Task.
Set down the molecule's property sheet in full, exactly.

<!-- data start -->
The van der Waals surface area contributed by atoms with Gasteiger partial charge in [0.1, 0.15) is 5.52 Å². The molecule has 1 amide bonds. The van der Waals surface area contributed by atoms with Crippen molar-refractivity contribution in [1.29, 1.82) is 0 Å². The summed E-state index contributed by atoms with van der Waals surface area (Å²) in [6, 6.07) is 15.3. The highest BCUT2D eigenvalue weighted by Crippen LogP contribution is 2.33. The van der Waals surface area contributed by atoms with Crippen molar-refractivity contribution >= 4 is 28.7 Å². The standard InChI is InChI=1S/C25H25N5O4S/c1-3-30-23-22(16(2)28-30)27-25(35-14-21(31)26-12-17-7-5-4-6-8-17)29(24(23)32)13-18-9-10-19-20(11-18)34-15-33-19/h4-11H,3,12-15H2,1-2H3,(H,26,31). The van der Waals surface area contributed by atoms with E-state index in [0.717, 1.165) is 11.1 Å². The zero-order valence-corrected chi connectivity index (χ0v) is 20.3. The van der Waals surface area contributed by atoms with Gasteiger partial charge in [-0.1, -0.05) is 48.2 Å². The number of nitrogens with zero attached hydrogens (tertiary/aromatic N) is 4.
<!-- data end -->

The van der Waals surface area contributed by atoms with Gasteiger partial charge in [0.1, 0.15) is 5.52 Å². The molecule has 1 amide bonds. The van der Waals surface area contributed by atoms with Crippen molar-refractivity contribution in [1.29, 1.82) is 0 Å². The summed E-state index contributed by atoms with van der Waals surface area (Å²) in [6, 6.07) is 15.3. The highest BCUT2D eigenvalue weighted by Crippen LogP contribution is 2.33. The van der Waals surface area contributed by atoms with Crippen molar-refractivity contribution >= 4 is 28.7 Å². The standard InChI is InChI=1S/C25H25N5O4S/c1-3-30-23-22(16(2)28-30)27-25(35-14-21(31)26-12-17-7-5-4-6-8-17)29(24(23)32)13-18-9-10-19-20(11-18)34-15-33-19/h4-11H,3,12-15H2,1-2H3,(H,26,31). The van der Waals surface area contributed by atoms with E-state index in [0.717, 1.165) is 11.1 Å². The zero-order valence-corrected chi connectivity index (χ0v) is 20.3. The van der Waals surface area contributed by atoms with Gasteiger partial charge in [-0.1, -0.05) is 48.2 Å². The number of nitrogens with zero attached hydrogens (tertiary/aromatic N) is 4.